Laura Curran has only been in office since the beginning of the year, but she has already taken several steps to encourage development. “We need an economic vision for Nassau County, focusing on transit-oriented development, mixed-use projects for retail and businesses alike,” Curran told Newsday in December. To that end, she reinstated the position of deputy county executive for economic development, appointing Evlyn Tsimis of Manhasset, former vice president of regulatory and government affairs at the cable company Altice USA, to that role. Curran is working with other local officials to push forward the redevelopment of both the Nassau Hub and Belmont Park.
Suffolk County Executive
Steve Bellone has been touting transit-oriented development since his days as Babylon town supervisor, when he spearheaded the Wyandanch Rising project. The $500 million mixed-use project has brought 177 residential units to the area. Master developer Albanese Organization of Garden City hopes to start the next phase in 2018. Among Bellone’s other downtown revitalization efforts are Tritec Real Estate’s $600 million Ronkonkoma Hub and The Wolkoff Family’s Heartland Town Square (see page 20), which has also been 15 years in the making. Bellone has also worked on infrastructure issues including transportation and water usage initiatives.
Mayor, Village of Patchogue
Since 2004, Paul Pontieri has helped usher in numerous developments to Patchogue, with an eye toward attracting and retaining Long Island’s young workers. Several midsize developments have opened in recent years, like Copper Beech, an 80-unit townhouse development. New Village, a redevelopment of the former Swezey’s department store, is just a few minutes from the village’s LIRR station. It will include 40,000 square feet of retail and 291 residential units. Pontieri is an advocate for affordable housing. Half of the homes at Copper Beech are restricted to those who meet the income guidelines, based on the median income of the area. At New Village, 24 percent of the units will be earmarked as affordable.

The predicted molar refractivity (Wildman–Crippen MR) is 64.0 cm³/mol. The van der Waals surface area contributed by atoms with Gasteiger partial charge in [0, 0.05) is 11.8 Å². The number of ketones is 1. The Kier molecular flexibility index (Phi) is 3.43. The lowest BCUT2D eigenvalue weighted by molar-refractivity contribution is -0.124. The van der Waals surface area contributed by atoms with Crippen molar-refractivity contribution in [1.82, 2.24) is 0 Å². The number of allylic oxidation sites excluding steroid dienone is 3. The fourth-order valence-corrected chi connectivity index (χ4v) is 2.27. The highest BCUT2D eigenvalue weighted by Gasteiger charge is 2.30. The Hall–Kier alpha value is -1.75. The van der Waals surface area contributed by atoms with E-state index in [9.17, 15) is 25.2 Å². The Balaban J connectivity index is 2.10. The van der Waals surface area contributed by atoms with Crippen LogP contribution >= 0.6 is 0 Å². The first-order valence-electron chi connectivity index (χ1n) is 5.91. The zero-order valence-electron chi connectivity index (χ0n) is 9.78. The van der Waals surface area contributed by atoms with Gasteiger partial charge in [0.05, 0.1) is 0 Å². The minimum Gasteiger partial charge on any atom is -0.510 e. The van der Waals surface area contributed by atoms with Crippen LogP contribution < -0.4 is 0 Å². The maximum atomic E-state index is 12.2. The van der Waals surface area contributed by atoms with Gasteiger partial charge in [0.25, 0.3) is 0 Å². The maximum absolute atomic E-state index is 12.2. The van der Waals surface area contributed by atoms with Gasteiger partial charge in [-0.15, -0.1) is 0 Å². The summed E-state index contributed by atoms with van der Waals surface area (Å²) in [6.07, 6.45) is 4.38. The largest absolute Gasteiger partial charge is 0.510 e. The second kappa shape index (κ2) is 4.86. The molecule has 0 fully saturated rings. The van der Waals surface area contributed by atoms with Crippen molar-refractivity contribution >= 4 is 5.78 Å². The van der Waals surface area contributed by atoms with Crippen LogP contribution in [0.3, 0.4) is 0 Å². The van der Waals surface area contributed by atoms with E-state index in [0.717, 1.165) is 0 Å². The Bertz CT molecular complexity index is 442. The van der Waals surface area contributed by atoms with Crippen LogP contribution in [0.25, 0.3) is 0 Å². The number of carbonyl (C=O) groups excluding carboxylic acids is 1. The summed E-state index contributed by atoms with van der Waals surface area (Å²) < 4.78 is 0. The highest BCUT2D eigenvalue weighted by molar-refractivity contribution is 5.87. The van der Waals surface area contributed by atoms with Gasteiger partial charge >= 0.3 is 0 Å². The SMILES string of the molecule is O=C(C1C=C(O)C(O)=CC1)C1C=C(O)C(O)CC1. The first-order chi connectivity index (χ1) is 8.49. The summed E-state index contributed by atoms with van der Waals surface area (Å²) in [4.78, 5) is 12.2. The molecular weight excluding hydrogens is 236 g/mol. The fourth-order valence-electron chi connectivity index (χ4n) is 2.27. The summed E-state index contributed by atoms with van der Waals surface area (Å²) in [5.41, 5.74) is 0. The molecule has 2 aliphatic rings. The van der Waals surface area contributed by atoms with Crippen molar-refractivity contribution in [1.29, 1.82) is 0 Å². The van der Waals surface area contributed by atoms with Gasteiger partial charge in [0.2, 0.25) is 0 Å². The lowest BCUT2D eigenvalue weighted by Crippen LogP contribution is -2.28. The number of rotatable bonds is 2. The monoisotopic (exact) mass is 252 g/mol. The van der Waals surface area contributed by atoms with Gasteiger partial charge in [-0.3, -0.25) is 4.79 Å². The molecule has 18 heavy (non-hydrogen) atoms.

Councilman, Town of Brookhaven
Coming from a real estate background, Kevin LaValle is keen to see new development in Brookhaven. He’s a licensed loan mortgage originator at Lynx Mortgage Bank and began his tenure as a council member in 2013. Since then, he’s helped revitalize several shopping centers and park areas while encouraging residential projects. The Arboretum Project, a $100 million, 292-unit community in the hamlet of Farmingville, was delayed last year but could break ground this year, according to Newsday. LaValle has been involved in numerous other projects, from adding affordable rental units to revitalizing decrepit shopping centers. He’s also worked on rezoning 56 parcels of land in Farmingville and is working with the community on how to best develop the area for the future.
Supervisor, Town of Southampton
Since entering office in 2016, Jay Schneiderman has been a vocal proponent for many development projects. He was a strong supporter of the Hills at Southampton Planned Development District in East Quogue, although that plan did not pass in a December vote. He has helped push forward new zoning exceptions for assisted living facilities in order to create housing for aging Long Islanders, according to 27east.com. He also voted to adopt the Supplemental Findings Statement for the Canoe Place Inn in order to keep construction at the site going. In February, Schneiderman said he is considering a run for Suffolk Comptroller.